CMU Puts AI To Work in New NSF-funded Institutes

Carnegie Mellon University researchers will contribute to four of the 11 new National Artificial Intelligence Research Institutes announced today by the National Science Foundation. Focused on AI-based technologies, these new institutes, which will each receive $20 million in funding over five years, will advance technology in fields ranging from agriculture to wireless networks.

The wide reach of these institutes illustrates the role AI will play in the next wave of transformational innovation and as a tool for improving daily life. CMU’s inclusion in these efforts to expand the use of AI underscores the university’s depth and breadth of expertise in the field, spanning deep learning, robotics, interaction, ethics and engineering. The university is one of the birthplaces of AI and continues to push its boundaries.


Reid Simmons, a research professor in the Robotics Institute (RI) and the Computer Science Department (CSD), will lead CMU’s involvement in the AI Institute for Collaborative Assistance and Responsive Interaction for Networked Groups (AI-CARING), which seeks to develop AI systems for caregiving environments.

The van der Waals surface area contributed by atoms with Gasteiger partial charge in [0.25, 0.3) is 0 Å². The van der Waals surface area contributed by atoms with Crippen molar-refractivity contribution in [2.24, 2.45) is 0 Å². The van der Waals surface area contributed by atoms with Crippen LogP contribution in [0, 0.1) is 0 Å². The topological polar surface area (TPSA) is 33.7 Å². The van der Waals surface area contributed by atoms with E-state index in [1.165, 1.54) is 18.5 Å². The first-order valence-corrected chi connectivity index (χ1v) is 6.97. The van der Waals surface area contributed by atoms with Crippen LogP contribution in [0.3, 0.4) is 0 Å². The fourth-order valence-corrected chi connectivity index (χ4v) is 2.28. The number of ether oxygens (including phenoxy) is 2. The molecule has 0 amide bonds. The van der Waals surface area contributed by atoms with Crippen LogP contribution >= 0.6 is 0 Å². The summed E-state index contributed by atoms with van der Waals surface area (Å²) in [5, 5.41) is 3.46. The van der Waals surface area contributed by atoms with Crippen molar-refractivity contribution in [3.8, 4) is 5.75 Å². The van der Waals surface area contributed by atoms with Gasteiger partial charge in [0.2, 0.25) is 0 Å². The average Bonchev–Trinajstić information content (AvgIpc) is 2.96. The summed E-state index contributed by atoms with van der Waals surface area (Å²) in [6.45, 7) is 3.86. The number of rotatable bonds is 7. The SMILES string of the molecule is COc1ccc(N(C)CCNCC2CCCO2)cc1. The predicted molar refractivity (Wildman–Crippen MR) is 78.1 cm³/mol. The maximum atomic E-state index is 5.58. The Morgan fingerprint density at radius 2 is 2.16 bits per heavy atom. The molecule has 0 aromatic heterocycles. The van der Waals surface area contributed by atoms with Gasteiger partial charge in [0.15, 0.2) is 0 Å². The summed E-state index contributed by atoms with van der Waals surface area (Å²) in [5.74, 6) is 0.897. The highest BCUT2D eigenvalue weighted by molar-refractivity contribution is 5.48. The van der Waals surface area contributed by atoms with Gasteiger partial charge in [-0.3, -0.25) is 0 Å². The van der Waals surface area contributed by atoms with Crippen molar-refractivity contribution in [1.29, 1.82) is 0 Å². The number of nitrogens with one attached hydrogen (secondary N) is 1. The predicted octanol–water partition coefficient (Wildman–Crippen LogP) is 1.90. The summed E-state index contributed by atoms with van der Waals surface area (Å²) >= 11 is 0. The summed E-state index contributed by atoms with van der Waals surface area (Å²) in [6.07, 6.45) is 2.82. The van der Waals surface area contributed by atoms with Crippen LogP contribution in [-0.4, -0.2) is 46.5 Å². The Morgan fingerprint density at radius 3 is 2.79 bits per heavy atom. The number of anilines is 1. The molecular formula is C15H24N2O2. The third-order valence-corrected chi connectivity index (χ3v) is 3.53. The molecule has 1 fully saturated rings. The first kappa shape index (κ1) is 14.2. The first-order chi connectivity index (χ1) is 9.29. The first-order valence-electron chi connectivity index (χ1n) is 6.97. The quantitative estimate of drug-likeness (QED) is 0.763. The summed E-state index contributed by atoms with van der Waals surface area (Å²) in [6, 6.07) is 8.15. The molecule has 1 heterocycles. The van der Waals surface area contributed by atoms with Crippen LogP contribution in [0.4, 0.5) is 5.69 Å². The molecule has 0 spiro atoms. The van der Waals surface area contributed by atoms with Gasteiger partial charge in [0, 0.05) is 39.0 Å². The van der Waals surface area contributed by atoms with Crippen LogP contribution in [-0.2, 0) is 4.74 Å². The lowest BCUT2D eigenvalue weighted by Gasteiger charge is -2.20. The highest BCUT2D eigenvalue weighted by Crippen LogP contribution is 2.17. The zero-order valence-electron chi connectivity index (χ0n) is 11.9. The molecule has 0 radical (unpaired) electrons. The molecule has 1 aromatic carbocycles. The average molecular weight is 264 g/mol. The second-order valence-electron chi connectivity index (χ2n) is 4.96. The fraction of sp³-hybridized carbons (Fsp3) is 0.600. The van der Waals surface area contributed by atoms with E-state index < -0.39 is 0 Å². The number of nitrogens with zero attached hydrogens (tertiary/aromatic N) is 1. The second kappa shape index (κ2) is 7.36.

AI-CARING will be led by the Georgia Institute of Technology with partial funding from Amazon and Google. The institute will initially focus on assisting in the care of the elderly by seeking to understand and manage the interaction between humans and AI agents. Researchers will develop methods to teach AI systems to learn a person’s needs, preferences and caregiving network, and enable the systems to adapt as those change over time. The tasks will involve not only coordinating a variety of AI agents — like voice-controlled assistants, smart devices or chatbots — but also managing human caregivers ranging from medical and assistance providers to family.

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